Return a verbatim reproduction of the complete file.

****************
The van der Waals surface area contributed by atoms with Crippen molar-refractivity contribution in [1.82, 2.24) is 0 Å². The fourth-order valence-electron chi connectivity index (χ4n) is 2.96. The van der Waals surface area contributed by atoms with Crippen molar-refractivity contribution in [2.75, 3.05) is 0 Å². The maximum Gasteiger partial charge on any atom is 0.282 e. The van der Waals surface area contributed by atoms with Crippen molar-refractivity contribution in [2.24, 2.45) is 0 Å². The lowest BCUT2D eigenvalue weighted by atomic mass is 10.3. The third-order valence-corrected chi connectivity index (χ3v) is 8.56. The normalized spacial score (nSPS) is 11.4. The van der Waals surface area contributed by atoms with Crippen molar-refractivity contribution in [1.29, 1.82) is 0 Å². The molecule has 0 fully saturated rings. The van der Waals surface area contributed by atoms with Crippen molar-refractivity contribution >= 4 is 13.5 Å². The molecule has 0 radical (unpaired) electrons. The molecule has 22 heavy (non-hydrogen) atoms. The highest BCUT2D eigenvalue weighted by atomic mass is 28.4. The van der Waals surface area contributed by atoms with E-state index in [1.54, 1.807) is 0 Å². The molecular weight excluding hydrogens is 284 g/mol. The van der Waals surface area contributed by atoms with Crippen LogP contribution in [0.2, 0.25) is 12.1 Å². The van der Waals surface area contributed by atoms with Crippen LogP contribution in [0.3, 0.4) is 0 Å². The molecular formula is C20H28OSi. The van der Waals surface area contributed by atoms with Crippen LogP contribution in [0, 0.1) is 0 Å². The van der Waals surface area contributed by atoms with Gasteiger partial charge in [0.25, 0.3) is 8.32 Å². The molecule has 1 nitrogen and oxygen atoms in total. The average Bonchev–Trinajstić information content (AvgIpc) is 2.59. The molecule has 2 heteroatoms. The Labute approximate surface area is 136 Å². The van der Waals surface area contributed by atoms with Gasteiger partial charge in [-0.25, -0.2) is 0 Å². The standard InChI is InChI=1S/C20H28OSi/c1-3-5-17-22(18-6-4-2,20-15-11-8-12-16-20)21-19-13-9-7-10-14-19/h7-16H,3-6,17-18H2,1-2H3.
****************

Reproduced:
The van der Waals surface area contributed by atoms with Crippen molar-refractivity contribution in [1.82, 2.24) is 0 Å². The fourth-order valence-electron chi connectivity index (χ4n) is 2.96. The van der Waals surface area contributed by atoms with Crippen molar-refractivity contribution in [2.75, 3.05) is 0 Å². The maximum Gasteiger partial charge on any atom is 0.282 e. The van der Waals surface area contributed by atoms with Crippen molar-refractivity contribution in [2.24, 2.45) is 0 Å². The lowest BCUT2D eigenvalue weighted by atomic mass is 10.3. The third-order valence-corrected chi connectivity index (χ3v) is 8.56. The normalized spacial score (nSPS) is 11.4. The van der Waals surface area contributed by atoms with Crippen molar-refractivity contribution in [1.29, 1.82) is 0 Å². The molecule has 0 fully saturated rings. The van der Waals surface area contributed by atoms with Crippen molar-refractivity contribution >= 4 is 13.5 Å². The molecule has 0 radical (unpaired) electrons. The molecule has 22 heavy (non-hydrogen) atoms. The highest BCUT2D eigenvalue weighted by atomic mass is 28.4. The van der Waals surface area contributed by atoms with E-state index in [1.54, 1.807) is 0 Å². The molecular weight excluding hydrogens is 284 g/mol. The van der Waals surface area contributed by atoms with Crippen LogP contribution in [0.2, 0.25) is 12.1 Å². The van der Waals surface area contributed by atoms with Crippen LogP contribution in [0.3, 0.4) is 0 Å². The molecular formula is C20H28OSi. The van der Waals surface area contributed by atoms with Crippen LogP contribution in [0, 0.1) is 0 Å². The van der Waals surface area contributed by atoms with Gasteiger partial charge in [0.25, 0.3) is 8.32 Å². The molecule has 1 nitrogen and oxygen atoms in total. The average Bonchev–Trinajstić information content (AvgIpc) is 2.59. The molecule has 2 heteroatoms. The Labute approximate surface area is 136 Å². The van der Waals surface area contributed by atoms with Gasteiger partial charge in [-0.25, -0.2) is 0 Å². The standard InChI is InChI=1S/C20H28OSi/c1-3-5-17-22(18-6-4-2,20-15-11-8-12-16-20)21-19-13-9-7-10-14-19/h7-16H,3-6,17-18H2,1-2H3.